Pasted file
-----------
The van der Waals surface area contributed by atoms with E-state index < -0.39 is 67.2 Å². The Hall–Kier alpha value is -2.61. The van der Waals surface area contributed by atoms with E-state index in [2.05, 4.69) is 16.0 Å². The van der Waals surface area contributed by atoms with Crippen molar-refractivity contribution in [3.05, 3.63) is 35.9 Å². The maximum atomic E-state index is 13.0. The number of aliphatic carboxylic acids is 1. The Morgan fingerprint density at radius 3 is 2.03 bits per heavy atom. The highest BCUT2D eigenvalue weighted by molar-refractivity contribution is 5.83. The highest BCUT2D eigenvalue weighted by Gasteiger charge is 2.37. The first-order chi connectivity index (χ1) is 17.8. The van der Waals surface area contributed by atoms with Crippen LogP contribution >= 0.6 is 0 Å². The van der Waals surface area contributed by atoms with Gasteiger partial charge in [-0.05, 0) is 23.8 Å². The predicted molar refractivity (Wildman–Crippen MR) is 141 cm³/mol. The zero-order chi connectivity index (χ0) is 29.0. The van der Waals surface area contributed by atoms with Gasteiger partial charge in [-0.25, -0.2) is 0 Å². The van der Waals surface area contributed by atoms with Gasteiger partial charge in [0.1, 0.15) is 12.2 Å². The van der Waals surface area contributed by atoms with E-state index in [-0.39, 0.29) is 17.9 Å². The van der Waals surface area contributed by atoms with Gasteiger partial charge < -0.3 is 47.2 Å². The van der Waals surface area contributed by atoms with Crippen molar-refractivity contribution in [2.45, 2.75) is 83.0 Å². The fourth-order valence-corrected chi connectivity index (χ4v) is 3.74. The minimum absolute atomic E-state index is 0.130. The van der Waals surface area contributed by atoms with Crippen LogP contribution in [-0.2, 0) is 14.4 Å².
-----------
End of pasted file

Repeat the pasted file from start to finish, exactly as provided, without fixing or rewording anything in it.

The van der Waals surface area contributed by atoms with E-state index < -0.39 is 67.2 Å². The Hall–Kier alpha value is -2.61. The van der Waals surface area contributed by atoms with E-state index in [2.05, 4.69) is 16.0 Å². The van der Waals surface area contributed by atoms with Crippen molar-refractivity contribution in [3.05, 3.63) is 35.9 Å². The maximum atomic E-state index is 13.0. The number of aliphatic carboxylic acids is 1. The Morgan fingerprint density at radius 3 is 2.03 bits per heavy atom. The highest BCUT2D eigenvalue weighted by molar-refractivity contribution is 5.83. The highest BCUT2D eigenvalue weighted by Gasteiger charge is 2.37. The first-order chi connectivity index (χ1) is 17.8. The van der Waals surface area contributed by atoms with Crippen LogP contribution >= 0.6 is 0 Å². The van der Waals surface area contributed by atoms with Gasteiger partial charge in [-0.05, 0) is 23.8 Å². The predicted molar refractivity (Wildman–Crippen MR) is 141 cm³/mol. The zero-order chi connectivity index (χ0) is 29.0. The van der Waals surface area contributed by atoms with Gasteiger partial charge in [-0.25, -0.2) is 0 Å². The van der Waals surface area contributed by atoms with Gasteiger partial charge in [0.1, 0.15) is 12.2 Å². The van der Waals surface area contributed by atoms with E-state index in [-0.39, 0.29) is 17.9 Å². The van der Waals surface area contributed by atoms with Gasteiger partial charge < -0.3 is 47.2 Å². The van der Waals surface area contributed by atoms with Crippen molar-refractivity contribution in [2.45, 2.75) is 83.0 Å². The fourth-order valence-corrected chi connectivity index (χ4v) is 3.74. The minimum absolute atomic E-state index is 0.130. The van der Waals surface area contributed by atoms with Crippen LogP contribution in [-0.2, 0) is 14.4 Å².